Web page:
Tuesday, July 26, 2005


In Which I Watch The Artist At Work...

I'm not so good with heat. "Heat" by the way is for me defined as temperatures in excess of 76 degrees Fahrenheit. Anything in the 80s is "sweltering hot" and anything in the 90s is "fucking hot." Temperatures in the triple digits constitute an Extinction Level Event.

So it's that time of year when I'm spending a good chunk of the weekend indoors, where life-giving Freon, as interpreted by my environmentally antiquated appliances, provides me with the essentials I need for survival (specifically, cool air and popsicles).

This weekend, I wasn't alone. While Her Lovely Self toiled outside, watering her garden with her own sweat, the kids decided to hang out inside as well. It had been a week full of sports and parties and outdoor activities for them, so I think they just wanted a change. We played a nauseating amount of Go Fish and Memory, then cleaned out the basement (that is, I cleaned out the basement, while threading my way through the ever-growing obstacle course of LEGOs and minuscule Barbie apparel).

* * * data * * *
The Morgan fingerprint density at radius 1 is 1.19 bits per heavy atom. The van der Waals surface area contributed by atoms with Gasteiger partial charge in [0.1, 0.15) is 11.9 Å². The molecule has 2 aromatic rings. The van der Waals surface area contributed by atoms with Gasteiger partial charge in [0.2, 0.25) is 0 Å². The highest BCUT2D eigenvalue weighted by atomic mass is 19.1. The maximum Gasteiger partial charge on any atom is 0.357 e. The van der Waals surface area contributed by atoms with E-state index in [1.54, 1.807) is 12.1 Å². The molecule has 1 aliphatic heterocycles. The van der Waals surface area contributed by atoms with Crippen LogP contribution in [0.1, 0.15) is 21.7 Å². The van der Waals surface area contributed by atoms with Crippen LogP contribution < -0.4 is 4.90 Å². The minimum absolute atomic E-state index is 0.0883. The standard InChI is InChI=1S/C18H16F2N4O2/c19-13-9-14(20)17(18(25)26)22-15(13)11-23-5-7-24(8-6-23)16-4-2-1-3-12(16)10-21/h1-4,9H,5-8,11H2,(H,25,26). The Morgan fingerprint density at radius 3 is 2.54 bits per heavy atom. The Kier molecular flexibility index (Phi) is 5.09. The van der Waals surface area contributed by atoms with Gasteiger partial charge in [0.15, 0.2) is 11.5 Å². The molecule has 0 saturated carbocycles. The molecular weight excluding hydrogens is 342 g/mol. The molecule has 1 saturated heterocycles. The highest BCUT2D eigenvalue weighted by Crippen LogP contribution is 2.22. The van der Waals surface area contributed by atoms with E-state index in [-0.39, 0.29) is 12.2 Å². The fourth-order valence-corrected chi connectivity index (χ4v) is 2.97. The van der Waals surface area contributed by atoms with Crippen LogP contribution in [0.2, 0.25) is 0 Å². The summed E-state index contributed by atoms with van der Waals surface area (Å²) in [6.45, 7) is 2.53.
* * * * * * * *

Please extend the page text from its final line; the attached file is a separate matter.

Later, we watched a thrilling nature documentary about dinosaurs, which featured enormous, slavering T-rex style carnivores and--speaking of Extinction Level Events--a massive volcanic explosion. Well, dinosaurs and natural disasters are pretty high up on my son Thomas' list of artistic inspirations, and before the show was even over, he announced that he would be doing a new series of watercolors based on what he'd just seen.